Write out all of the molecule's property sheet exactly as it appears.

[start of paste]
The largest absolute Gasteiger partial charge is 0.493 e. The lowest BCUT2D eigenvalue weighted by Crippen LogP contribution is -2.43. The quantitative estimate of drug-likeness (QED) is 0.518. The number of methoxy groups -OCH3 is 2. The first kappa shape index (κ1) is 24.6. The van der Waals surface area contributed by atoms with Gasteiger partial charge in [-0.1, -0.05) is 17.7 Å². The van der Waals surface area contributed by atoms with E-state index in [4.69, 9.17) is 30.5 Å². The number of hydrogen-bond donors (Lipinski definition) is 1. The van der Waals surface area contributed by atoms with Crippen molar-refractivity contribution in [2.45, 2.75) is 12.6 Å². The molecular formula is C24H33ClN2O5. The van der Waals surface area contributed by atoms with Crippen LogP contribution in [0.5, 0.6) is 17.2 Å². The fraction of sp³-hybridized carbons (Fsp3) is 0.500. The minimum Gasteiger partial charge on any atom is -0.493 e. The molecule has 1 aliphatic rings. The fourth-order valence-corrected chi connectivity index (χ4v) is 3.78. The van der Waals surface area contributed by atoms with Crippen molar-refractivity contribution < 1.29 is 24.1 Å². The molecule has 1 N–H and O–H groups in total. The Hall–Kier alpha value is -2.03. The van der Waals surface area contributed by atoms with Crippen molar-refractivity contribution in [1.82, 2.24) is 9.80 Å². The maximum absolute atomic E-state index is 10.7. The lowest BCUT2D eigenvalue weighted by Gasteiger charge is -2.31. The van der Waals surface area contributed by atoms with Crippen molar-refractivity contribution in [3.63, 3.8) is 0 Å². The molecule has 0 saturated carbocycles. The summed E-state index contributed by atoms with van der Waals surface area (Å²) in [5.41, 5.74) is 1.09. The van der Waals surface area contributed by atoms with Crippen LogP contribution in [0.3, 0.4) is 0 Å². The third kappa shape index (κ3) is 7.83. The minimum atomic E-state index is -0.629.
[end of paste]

The largest absolute Gasteiger partial charge is 0.493 e. The lowest BCUT2D eigenvalue weighted by Crippen LogP contribution is -2.43. The quantitative estimate of drug-likeness (QED) is 0.518. The number of methoxy groups -OCH3 is 2. The first kappa shape index (κ1) is 24.6. The van der Waals surface area contributed by atoms with Gasteiger partial charge in [-0.1, -0.05) is 17.7 Å². The van der Waals surface area contributed by atoms with E-state index in [4.69, 9.17) is 30.5 Å². The number of hydrogen-bond donors (Lipinski definition) is 1. The van der Waals surface area contributed by atoms with Crippen molar-refractivity contribution in [2.45, 2.75) is 12.6 Å². The molecular formula is C24H33ClN2O5. The van der Waals surface area contributed by atoms with Crippen LogP contribution in [0.5, 0.6) is 17.2 Å². The fraction of sp³-hybridized carbons (Fsp3) is 0.500. The minimum Gasteiger partial charge on any atom is -0.493 e. The molecule has 1 aliphatic rings. The fourth-order valence-corrected chi connectivity index (χ4v) is 3.78. The van der Waals surface area contributed by atoms with Crippen molar-refractivity contribution < 1.29 is 24.1 Å². The molecule has 1 N–H and O–H groups in total. The Hall–Kier alpha value is -2.03. The van der Waals surface area contributed by atoms with Crippen molar-refractivity contribution in [1.82, 2.24) is 9.80 Å². The maximum absolute atomic E-state index is 10.7. The lowest BCUT2D eigenvalue weighted by Gasteiger charge is -2.31. The van der Waals surface area contributed by atoms with Crippen molar-refractivity contribution in [3.63, 3.8) is 0 Å². The molecule has 0 saturated carbocycles. The summed E-state index contributed by atoms with van der Waals surface area (Å²) in [5.41, 5.74) is 1.09. The van der Waals surface area contributed by atoms with Crippen LogP contribution in [0.3, 0.4) is 0 Å². The third kappa shape index (κ3) is 7.83. The minimum atomic E-state index is -0.629.